The Art of Angels - Thrones

Thrones are the third class of angels in the top tier, along with Seraphim and Cherubim. Getting to grips with their function and appearance is not easy, and the rather opaque description by Pseudo-Dionysus may not help:

The appellation of the most exalted and pre-eminent Thrones denotes their manifest exaltation above every grovelling inferiority, and their supermundane tendency towards higher things; and their unswerving separation from all remoteness; and their invariable and firmly-fixed settlement around the veritable Highest, with the whole force of their powers; and their receptivity of the supremely Divine approach, in the absence of all passion and earthly tendency, and their bearing God; and the ardent expansion of themselves for the Divine receptions.

Thrones get one mention in the Bible, in  Paul's letter to the Colossians, though we don't learn much there either:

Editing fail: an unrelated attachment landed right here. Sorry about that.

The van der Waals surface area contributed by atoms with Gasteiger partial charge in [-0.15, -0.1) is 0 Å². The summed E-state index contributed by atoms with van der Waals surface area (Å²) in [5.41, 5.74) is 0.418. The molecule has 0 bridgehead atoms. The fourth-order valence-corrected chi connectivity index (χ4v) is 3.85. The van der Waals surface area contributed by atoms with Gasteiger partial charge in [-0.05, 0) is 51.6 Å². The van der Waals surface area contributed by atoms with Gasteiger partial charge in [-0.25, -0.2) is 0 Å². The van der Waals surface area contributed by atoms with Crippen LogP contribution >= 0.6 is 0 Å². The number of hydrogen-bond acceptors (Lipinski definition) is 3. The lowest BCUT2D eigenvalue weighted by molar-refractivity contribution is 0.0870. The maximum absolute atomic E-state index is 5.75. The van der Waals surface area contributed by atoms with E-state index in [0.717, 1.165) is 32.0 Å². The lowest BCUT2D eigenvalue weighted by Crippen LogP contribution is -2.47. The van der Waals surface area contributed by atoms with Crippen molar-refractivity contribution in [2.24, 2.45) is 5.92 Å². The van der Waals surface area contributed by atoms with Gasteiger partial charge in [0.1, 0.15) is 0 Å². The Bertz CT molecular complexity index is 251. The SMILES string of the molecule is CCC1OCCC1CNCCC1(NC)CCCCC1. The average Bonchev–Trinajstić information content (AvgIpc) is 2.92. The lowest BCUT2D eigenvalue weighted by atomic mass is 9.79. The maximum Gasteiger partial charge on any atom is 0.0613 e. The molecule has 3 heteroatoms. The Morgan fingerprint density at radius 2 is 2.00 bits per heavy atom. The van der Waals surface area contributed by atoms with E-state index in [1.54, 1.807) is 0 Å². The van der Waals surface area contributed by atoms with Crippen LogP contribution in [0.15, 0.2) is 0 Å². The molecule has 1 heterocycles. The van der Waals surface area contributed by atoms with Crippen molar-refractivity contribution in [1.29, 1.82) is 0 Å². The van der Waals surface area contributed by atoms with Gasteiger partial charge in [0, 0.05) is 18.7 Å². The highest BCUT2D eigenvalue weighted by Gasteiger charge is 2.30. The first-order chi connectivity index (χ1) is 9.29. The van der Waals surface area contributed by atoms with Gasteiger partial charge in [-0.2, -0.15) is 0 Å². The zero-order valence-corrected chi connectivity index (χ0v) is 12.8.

'For by him were all things created, that are in heaven, and that are in earth, visible and invisible, whether they be thrones, or dominions, or principalities, or powers: all things were created by him, and for him.' (Ch 1 v 16)

They are associated with the extraordinary vision of Daniel:
'I beheld till the thrones were cast down, and the Ancient of days did sit, whose garment was white as snow, and the hair of his head like the pure wool: his throne was like the fiery flame, and his wheels as burning fire.
' (Ch 7 v9)
  The mention of wheels links Thrones with the Hebrew Ophanim, meaning wheels, creatures made up of linked rings with eyes. Their function is to move the throne of God when required. This is shown in this rare image from the church of John the Baptist, Kratova, Macedonia.

The idea of Thrones as wheels is not generally accepted in Christian theology. Rather they are seen as symbols of authority and justice, and their name does give weight to that. Here are two images showingThrones in a more familiar angelic form. On the left below are the Thrones from the Baptistery in Florence. The other is by Guariento D'Arpo, c 1345, froan sequence of angelic images. The Florentine Thrones carry mandorlas, which have a suggestion of wheels. Guariento's Throne sits on a throne rather than carrying one, and this certainly suggests authority and justice. 


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